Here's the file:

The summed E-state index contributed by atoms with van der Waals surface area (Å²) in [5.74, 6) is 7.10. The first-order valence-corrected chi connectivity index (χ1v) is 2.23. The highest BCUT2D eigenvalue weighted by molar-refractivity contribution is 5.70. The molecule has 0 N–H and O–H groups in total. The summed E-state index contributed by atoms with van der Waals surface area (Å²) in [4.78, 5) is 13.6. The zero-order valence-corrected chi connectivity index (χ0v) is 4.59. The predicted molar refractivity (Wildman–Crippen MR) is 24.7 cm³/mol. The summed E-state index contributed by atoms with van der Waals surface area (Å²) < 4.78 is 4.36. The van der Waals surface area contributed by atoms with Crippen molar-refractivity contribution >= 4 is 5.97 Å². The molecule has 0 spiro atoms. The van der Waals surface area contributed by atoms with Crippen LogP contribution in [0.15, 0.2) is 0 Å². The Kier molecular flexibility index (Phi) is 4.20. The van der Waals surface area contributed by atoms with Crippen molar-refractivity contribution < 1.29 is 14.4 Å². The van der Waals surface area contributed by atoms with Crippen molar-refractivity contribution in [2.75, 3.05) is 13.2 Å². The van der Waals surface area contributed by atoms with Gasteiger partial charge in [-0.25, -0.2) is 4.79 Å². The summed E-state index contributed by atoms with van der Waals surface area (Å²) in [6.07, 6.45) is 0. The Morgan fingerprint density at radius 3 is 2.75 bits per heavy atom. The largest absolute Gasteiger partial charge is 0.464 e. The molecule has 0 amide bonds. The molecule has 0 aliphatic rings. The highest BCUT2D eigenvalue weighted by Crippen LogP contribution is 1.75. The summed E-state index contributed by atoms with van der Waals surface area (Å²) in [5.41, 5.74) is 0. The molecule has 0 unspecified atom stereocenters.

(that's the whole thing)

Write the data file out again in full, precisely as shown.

The summed E-state index contributed by atoms with van der Waals surface area (Å²) in [5.74, 6) is 7.10. The first-order valence-corrected chi connectivity index (χ1v) is 2.23. The highest BCUT2D eigenvalue weighted by molar-refractivity contribution is 5.70. The molecule has 0 N–H and O–H groups in total. The summed E-state index contributed by atoms with van der Waals surface area (Å²) in [4.78, 5) is 13.6. The zero-order valence-corrected chi connectivity index (χ0v) is 4.59. The predicted molar refractivity (Wildman–Crippen MR) is 24.7 cm³/mol. The summed E-state index contributed by atoms with van der Waals surface area (Å²) < 4.78 is 4.36. The van der Waals surface area contributed by atoms with Crippen molar-refractivity contribution >= 4 is 5.97 Å². The molecule has 0 spiro atoms. The van der Waals surface area contributed by atoms with Crippen LogP contribution in [0.15, 0.2) is 0 Å². The Kier molecular flexibility index (Phi) is 4.20. The van der Waals surface area contributed by atoms with Crippen molar-refractivity contribution < 1.29 is 14.4 Å². The van der Waals surface area contributed by atoms with Crippen molar-refractivity contribution in [2.75, 3.05) is 13.2 Å². The van der Waals surface area contributed by atoms with Gasteiger partial charge in [-0.25, -0.2) is 4.79 Å². The summed E-state index contributed by atoms with van der Waals surface area (Å²) in [6.07, 6.45) is 0. The Morgan fingerprint density at radius 3 is 2.75 bits per heavy atom. The largest absolute Gasteiger partial charge is 0.464 e. The molecule has 0 amide bonds. The molecule has 0 aliphatic rings. The highest BCUT2D eigenvalue weighted by Crippen LogP contribution is 1.75. The summed E-state index contributed by atoms with van der Waals surface area (Å²) in [5.41, 5.74) is 0. The molecule has 0 unspecified atom stereocenters.